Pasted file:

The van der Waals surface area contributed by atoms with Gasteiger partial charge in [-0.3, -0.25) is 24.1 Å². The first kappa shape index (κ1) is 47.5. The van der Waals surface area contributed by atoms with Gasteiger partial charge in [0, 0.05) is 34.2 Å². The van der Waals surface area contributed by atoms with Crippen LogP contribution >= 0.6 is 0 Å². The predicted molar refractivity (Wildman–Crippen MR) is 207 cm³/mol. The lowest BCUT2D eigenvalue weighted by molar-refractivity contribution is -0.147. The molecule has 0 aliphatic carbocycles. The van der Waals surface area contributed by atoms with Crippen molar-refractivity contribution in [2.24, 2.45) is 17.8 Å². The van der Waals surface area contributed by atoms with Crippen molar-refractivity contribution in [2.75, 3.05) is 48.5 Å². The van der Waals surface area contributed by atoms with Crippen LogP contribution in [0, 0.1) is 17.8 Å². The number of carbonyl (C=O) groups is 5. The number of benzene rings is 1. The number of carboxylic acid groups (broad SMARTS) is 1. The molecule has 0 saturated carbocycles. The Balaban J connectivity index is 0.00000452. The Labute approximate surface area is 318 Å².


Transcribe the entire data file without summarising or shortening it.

The van der Waals surface area contributed by atoms with Gasteiger partial charge in [-0.3, -0.25) is 24.1 Å². The first kappa shape index (κ1) is 47.5. The van der Waals surface area contributed by atoms with Gasteiger partial charge in [0, 0.05) is 34.2 Å². The van der Waals surface area contributed by atoms with Crippen LogP contribution >= 0.6 is 0 Å². The predicted molar refractivity (Wildman–Crippen MR) is 207 cm³/mol. The lowest BCUT2D eigenvalue weighted by molar-refractivity contribution is -0.147. The molecule has 0 aliphatic carbocycles. The van der Waals surface area contributed by atoms with Crippen molar-refractivity contribution in [2.24, 2.45) is 17.8 Å². The van der Waals surface area contributed by atoms with Crippen molar-refractivity contribution in [2.75, 3.05) is 48.5 Å². The van der Waals surface area contributed by atoms with Crippen LogP contribution in [0, 0.1) is 17.8 Å². The number of carbonyl (C=O) groups is 5. The number of benzene rings is 1. The number of carboxylic acid groups (broad SMARTS) is 1. The molecule has 0 saturated carbocycles. The Balaban J connectivity index is 0.00000452. The Labute approximate surface area is 318 Å².